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Created: February 7, 2002
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The People: Andrew Fastow

Copyright: Jeanne Curran and Susan R. Takata and Individaul Authors, February 2002.
"Fair use" encouraged.

Andrew Fastow: Former Chief Financial Officer (CFO) of Enron

This is the second in a series of files based on several articles that struggle with explaining to us who the actual people are who took part in the Enron Collapse. Just as the lawyer interviews clients and comes to know the stories about what happened in order to adequately argue his/her case, the sociologist needs to know these local narratives to adequately study the combination of agency and structural context that led to the ultimate social problem under discussion. There is considerable interdependence between the actions, behaviors, and motivations of the individuals involved and the corporate and social climate in which their interpersonal relations were acted out. Although local stories, such as we look at here, may not provide data that will enter our arguments, they do provide a background that permits us to understand those whose validity claims we must judge.

The discussion topics below are based on THE FALL OF ENRON: Former Enron Exec Expected to Stay Silent By David Streitfeld and Jeff Leeds. Los Angeles Times. February 7, 2002. At p. A 1. backup

  1. What is the significance of Fastow's argue with a cabbie over a seventy cent tip?

    Consider these excerpts: "The last time Andrew S. Fastow got in a public brawl about money, it was with a cabdriver and concerned a 70-cent tip. The cabbie got so upset he punched Fastow in the face." and " Overall, according to Enron, Fastow made about $30 million from LJM. That's in addition to the $23.4 million he made in stock sales in 1999 and 2000. / That's a lot of money even by the standards of the late-'90s boom, especially to a guy who would be willing to confront a cabbie over pocket change. In that 1985 Chicago incident, which was confirmed by a Fastow spokesman, Fastow expected a driver to give him 70 cents in change. The driver claimed he couldn't, so Fastow took back $1 and replaced it with the 30 cents due. The cabbie, who had previously been suspended 14 times, threw a punch, for which he was suspended again."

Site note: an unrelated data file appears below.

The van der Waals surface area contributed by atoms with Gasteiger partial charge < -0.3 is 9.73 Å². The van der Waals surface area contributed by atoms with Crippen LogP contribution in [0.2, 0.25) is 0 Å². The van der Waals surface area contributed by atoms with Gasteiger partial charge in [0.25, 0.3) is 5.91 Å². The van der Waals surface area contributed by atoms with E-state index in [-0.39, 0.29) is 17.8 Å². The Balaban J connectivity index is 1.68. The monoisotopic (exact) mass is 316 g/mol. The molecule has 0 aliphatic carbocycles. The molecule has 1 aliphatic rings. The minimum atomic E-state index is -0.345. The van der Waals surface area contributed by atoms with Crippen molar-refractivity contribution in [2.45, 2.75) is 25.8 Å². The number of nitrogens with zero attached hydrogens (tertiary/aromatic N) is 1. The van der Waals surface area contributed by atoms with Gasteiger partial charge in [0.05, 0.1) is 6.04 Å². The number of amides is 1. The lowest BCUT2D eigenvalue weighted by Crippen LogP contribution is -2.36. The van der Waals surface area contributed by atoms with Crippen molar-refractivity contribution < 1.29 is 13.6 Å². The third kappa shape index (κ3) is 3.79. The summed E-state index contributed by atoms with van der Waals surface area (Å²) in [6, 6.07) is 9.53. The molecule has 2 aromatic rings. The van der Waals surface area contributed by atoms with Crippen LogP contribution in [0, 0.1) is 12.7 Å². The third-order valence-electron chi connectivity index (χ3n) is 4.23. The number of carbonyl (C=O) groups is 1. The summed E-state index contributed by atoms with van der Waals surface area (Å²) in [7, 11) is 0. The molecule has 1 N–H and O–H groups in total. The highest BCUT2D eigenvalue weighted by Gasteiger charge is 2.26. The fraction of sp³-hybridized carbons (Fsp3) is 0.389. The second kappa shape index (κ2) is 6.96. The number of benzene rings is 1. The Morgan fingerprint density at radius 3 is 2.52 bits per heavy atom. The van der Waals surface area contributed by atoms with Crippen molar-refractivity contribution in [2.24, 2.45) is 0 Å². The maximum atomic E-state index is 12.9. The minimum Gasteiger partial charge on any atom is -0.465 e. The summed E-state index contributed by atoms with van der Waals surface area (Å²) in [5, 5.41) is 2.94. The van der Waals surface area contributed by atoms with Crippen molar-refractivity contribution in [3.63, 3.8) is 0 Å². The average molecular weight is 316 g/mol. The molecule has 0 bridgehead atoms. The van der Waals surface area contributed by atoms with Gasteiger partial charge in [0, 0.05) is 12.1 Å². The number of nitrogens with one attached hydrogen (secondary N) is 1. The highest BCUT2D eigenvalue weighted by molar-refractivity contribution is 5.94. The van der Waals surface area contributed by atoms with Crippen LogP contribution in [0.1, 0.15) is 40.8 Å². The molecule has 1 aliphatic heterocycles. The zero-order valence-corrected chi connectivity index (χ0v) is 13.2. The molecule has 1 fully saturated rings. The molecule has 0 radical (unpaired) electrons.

Goes to credibility and character. Martins asked about why the court system goes to records. Records establish patterns of behavior. More on this soon. Meanwhile ask questions of this article as I did of the one on the Congressional Committee

    Here are some possibilities:

    1. Why is Fastow described as having a Dr. Jekyl and Mr. Hyde character? How does the cabbie story contribute to that? Is the cabbie story a resort to records? Whose record is it? And what kind? How do you suppose the paper knew about it?

    2. Would Fastow's identity, as his character is described in this article, fit into a colonial pattern? Would he likely feel that he was entitled to the profits from someone else's labor? Would he likely share an ideology that emphasized equality and social justice?

    3. Does his character seem to fit with some of the principles of democracy and capitalism, that profits are permitted to individuals so that there will be venture capital accumulated to turn back into investments to create new jobs and growth and improve the productivity of the whole community?

    4. How do you think I would conceptually link each of these questions to a sociological analysis of what we should learn from and do about the Enron collapse?